1 Now these are the words of the book#tn Or “letter” or “scroll” (so NAB). So also in v. 14. See J. Lust et al., Lexicon of the Septuagint, 1:80. that Baruch#sn The name Baruch in Hebrew means “blessed.” Baruch is described in the Hebrew Bible as an associate and secretary of the prophet Jeremiah. He is mentioned in three major sections in the Book of Jeremiah. First, it was Baruch who copied down the prophecies of Jeremiah and read them before the people. When the king subsequently burned the scroll and sought to apprehend both Jeremiah and Baruch, the two of them hid and rewrote the scroll (Jer 36:4-12; 45:1-2). Second, Baruch was involved in helping Jeremiah in the redemption of Hanamel’s field (Jer 32:12-16). Finally, Baruch is mentioned along with Jeremiah as being taken by those who fled to Egypt contrary to Jeremiah’s counsel to remain in the land (Jer 43:3-6; cf. Josephus Ant. 10.9.6). wrote in#tc The Syriac Peshitta has lbbyl (“to Babylon”), which would imply that the author’s location at the time of writing was somewhere outside of Babylon. The Greek text locates the author in Babylon at the time of writing. (Since the Leiden edition of the Syriac text of Baruch is not yet available, references to the Syriac text of Baruch will be based on the Lee edition.) Babylon. This Baruch was the son of Neriah, son of Mahseiah, son of Zedekiah, son of Hasadiah, son of Hilkiah.#tn In the Greek text v. 1 is part of a single sentence that continues to the end of v. 2. In the translation this single sentence has been broken into three sentences for the sake of clarity. The words “This Baruch was” and “he wrote this” are not in the Greek text but have been added for readability in the translation. 2 He wrote this in the fifth year, on the seventh day of the month,#tc A number of scholars suspect that a numeral is missing before “month,” since the statement as it stands is ambiguous. Moore, for example, inserts “fifth” before “month” and argues that the letter was written in 581 B.C., five years to the very day after Jerusalem’s destruction by the forces of Nebuchadnezzar (cf. 2 Kgs 25:8). See C. A. Moore, The Additions, AB 44, 269. However, there is no textual support for this emendation. Moreover, as Moore points out, if the emendation is accepted there is then a contradiction with Jer 52:12, which indicates that the temple was burned on the tenth day, not the seventh. There is also a problem with harmonizing this statement with the following section of Baruch, where the temple seems to still be functioning (Bar 1:7, 10, 14; 2:16). In the translation of v. 2 presented above we have therefore refrained from emending the Greek text, although the interpretive problems should not go unnoticed. at the time that the Chaldeans overthrew#tn Or “took.” Jerusalem and set it on fire.#tn Grk “set it on fire with fire.”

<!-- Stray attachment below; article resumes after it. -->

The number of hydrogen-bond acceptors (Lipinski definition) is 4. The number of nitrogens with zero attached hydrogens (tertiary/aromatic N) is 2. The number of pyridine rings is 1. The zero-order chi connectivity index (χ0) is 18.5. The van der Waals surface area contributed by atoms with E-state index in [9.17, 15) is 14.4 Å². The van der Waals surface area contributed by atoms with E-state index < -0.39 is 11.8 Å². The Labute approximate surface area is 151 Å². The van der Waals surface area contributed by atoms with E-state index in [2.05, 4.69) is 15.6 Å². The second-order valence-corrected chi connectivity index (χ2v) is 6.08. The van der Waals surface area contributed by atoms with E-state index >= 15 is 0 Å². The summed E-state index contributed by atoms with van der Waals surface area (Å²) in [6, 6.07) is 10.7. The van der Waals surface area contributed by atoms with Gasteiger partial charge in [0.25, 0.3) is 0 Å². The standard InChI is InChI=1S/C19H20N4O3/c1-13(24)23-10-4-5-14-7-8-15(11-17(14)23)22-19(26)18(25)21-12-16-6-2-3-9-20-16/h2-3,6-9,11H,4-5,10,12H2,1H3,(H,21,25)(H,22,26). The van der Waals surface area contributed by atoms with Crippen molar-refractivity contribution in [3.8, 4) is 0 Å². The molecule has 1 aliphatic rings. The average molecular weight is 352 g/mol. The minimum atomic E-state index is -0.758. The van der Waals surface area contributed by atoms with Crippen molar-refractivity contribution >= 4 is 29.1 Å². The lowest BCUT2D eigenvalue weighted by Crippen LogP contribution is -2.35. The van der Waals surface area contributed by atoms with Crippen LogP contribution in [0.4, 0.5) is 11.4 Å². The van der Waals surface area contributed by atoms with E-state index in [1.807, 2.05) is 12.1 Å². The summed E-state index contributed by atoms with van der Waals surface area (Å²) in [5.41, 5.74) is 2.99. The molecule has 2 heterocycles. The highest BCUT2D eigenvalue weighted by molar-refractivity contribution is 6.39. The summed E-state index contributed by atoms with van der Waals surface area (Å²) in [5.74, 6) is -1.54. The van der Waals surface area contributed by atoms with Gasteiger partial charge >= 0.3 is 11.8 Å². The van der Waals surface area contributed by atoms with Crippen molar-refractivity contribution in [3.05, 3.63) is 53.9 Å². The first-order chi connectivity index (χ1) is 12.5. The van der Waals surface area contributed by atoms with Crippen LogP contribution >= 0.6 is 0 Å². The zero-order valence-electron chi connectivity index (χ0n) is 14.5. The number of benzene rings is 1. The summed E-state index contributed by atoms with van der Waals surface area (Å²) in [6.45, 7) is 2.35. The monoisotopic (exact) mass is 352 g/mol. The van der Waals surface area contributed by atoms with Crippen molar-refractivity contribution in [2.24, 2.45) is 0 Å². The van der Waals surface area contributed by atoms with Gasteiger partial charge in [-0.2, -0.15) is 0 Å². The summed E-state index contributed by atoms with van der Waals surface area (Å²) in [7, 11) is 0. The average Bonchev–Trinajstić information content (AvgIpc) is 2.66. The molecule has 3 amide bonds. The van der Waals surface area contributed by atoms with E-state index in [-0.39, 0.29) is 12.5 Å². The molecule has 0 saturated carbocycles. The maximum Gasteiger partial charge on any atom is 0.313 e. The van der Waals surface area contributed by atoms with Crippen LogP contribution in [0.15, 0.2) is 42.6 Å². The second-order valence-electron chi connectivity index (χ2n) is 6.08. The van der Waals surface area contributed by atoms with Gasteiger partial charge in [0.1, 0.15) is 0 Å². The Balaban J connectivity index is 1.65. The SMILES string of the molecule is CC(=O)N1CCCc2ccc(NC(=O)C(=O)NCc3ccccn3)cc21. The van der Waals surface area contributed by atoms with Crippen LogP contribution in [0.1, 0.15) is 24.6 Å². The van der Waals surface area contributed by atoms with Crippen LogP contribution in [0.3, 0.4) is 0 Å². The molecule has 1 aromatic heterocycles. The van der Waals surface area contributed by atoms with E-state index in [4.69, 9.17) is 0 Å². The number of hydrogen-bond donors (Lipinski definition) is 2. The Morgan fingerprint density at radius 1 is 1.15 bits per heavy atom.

3 Baruch read the words of this book in the hearing#tn Grk “ears.” The expression “to read in the ears of” means to read aloud. Cf. 2 Kgs 23:2; 2 Chr 34:30. of Jeconiah#sn Jeconiah is an alternate name for Jehoiachin (cf. 2 Kgs 24:15; Jer 24:1; 27:20; 28:4; 29:2; Esth 2:6; Add Esth 11:4; 1 Chr 3:16-17; Matt 1:11-12). Jehoiachin was also called Coniah (Jer 22:24, 28; 37:1). the son of Jehoiakim, king of Judah, and in the hearing of all the people who were coming to hear#tn The word “hear” is not in the Greek text but has been added in the translation for clarity. the book 4 (that is,#tn The words “that is” are not in the Greek text but have been added in the translation for clarity. So also in v. 8. in the hearing of the powerful#tn Or “influential.” So also in v. 9. and the royal descendents,#tn Grk “sons of the kings.” These are not just the sons of Jeconiah, who is mentioned in v. 3, but other royal figures as well. The expression might be translated “princes” (so RSV, NRSV) or “royal princes” (so Knox) or “children of royal families” (so TEV). in the hearing of the elders, and in the hearing of all the people, from the lowly to the prominent,#tn Grk “from small to big.” all those who were residing in Babylon by the river Sud#tc The location of this river is uncertain, and it is possible that the text is corrupt at this point. Moore, following J. A. Bewer, emends the name of the river from Sud to Ahava, suggesting that the Greek word soud is a mistake for eoua written in uncial script. However, as Moore points out, 4QpJer has sur, which makes the emendation more unlikely. See C. A. Moore, The Additions, AB 44, 270.).